The diet eliminates a much larger list of foods than the basic elimination diet, including:

  • Nuts and nut oils
  • Seeds, such as flax, pumpkin, sesame and herbs seeds like dill seed, fennel, cumin, and coriander
  • Beans and legumes
  • Grains, including corn, wheat, millet, buckwheat, rice, and oats
  • Alternative sweeteners (even stevia)
  • Dried fruits
  • Dairy products
  • Alcohol
  • Chocolate and cacao
  • Eggs
  • Gums, such as guar gum and gellan gum
  • Nightshades (tomatoes, potatoes, peppers, eggplant, paprika, mustard seeds, and all chili spices)
  • Vegetable oils, such as canola
  • Culinary herbs from seeds (mustard, cumin, coriander, fennel, cardamom, fenugreek, caraway, nutmeg, dill seed)

While this list seems never-ending, advocates for the diet swear by the results. And because the diet is only meant to be followed for a short time (30-90 days), it’s manageable to plan for it. There are also countless online resources and cookbooks, so rest assured you won’t go hungry when eating AIP.

It’s a good option if: You have a diagnosed autoimmune disease, you want to heal your gut, or you’ve tried everything else and it hasn’t worked.

4. Specific carbohydrate diet (SCD):

The specific carbohydrate diet was also created to heal leaky gut. The diet works in stages, with the foods in stage 1 (the intro) being the most restrictive, but also the easiest to digest. Once symptoms have waned, you move onto the subsequent stages.

The diet eliminates complex carbohydrates, lactose, sucrose and processed foods, including:

  • Cereal grains, such as wheat, barley, corn, oats, rice, and spelt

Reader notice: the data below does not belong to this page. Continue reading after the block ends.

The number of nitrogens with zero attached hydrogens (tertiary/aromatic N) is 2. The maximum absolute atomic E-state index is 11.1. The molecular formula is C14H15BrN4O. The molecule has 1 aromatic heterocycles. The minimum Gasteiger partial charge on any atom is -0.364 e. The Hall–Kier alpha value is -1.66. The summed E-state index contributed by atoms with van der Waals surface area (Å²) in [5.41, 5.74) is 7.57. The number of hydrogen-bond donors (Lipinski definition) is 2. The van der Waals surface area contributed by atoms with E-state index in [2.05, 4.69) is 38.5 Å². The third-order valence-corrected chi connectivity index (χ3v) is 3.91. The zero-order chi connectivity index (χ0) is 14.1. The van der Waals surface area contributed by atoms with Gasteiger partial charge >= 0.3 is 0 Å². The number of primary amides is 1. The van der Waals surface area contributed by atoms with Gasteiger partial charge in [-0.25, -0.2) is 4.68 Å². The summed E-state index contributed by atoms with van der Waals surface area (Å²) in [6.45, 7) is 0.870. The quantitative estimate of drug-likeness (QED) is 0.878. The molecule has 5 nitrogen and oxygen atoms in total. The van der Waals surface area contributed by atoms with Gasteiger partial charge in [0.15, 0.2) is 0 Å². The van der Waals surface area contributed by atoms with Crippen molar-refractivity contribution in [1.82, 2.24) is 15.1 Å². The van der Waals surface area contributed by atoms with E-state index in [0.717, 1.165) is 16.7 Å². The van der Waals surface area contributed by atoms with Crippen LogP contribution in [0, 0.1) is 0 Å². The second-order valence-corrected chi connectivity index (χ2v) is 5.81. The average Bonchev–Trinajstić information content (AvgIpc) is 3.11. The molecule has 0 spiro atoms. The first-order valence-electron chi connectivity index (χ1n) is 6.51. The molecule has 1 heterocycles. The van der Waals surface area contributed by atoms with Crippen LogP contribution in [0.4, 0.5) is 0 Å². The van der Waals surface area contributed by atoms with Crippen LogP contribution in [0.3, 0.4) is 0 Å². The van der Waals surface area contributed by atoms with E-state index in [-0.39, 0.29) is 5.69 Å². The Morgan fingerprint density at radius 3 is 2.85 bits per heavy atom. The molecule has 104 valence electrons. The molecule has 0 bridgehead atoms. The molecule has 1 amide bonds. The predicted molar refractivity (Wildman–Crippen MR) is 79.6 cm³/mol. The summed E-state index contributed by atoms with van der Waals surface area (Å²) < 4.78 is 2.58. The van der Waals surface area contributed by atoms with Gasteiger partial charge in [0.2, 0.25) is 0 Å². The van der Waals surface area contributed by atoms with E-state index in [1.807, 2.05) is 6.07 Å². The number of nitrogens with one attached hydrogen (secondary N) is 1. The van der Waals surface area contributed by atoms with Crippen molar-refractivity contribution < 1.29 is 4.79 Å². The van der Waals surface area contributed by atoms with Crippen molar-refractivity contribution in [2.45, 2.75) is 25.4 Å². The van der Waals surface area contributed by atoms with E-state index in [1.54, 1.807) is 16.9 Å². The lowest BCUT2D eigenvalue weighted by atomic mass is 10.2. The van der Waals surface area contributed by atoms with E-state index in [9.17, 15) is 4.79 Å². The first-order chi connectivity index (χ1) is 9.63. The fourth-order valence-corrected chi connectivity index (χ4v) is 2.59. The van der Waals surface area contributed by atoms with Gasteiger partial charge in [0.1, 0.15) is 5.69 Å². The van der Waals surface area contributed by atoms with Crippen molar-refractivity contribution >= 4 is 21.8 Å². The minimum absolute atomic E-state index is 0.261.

• Processed meats, such as ham, lunch meat, and hot dogs
  • Canned or processed vegetables and fruits
  • Legumes, including soy beans, chickpeas, and bean sprouts
  • Dairy, such as commercial yogurt, milks, and cheeses
  • Starchy carbs like potatoes, yams, sweet potatoes, and parsnips
  • Curry powders, and spices with anti-caking agents

It’s a good option if: You’re struggling with a bowel disease, such as Crohn’s, celiac, ulcerative colitis, diverticulitis, or chronic diarrhea.

5. Gut and psychology syndrome (GAPS)

The GAPS diet has evolutionary roots in the specific carbohydrate diet above with a few notable differences. Rather than simply eliminating foods, GAPS focuses on adding in nourishing, gut-healing foods, such as bone broth and egg yolks.

Typically, GAPS is done for a long period of time, with the introduction stage lasting between four to six weeks, and the full diet for up to two years. The full GAPS diet mostly resembles a stricter Paleo, so there are plenty of delicious options and people generally don’t feel too restricted past the intro phase of the diet.

Just like SCD, the diet eliminates all grains, commercial dairy, starchy vegetables, and refined carbohydrates while focusing on nutrient-dense foods that are easily digested. Unlike others on this list, GAPS does allow for homemade dairy yogurt and egg to be added in early on the plan, so if you have a hunch those are an issue, it might not be best for you.

It’s a good option if: You want to heal your gut, or you’re struggling with a psychological condition, such as autism or ADHD.

Food reintroduction

All of these diets are not meant to be followed forever. In fact, most of them require short-term adherence, after which you enter a period of reintroduction.

During reintroduction, you’ll add an eliminated food back into your diet and watch for a reaction. Reactions look like any number of symptoms from digestive distress to a breakout to brain fog. If you experience a reaction, you’ll know without a shadow of a doubt that a certain food is problematic, so you’ll be able to remove it from your diet for good.  

Choosing the right diet for you

If you’re still having trouble pinpointing which of these diets may be a good starting point, know that you’re not alone. I recommend contacting a functional nutritionist who will help you wade through the options. He or she can do a thorough evaluation of your symptoms, pair you up with the right diet, or custom design one for your unique body, and give you helpful resources to get started.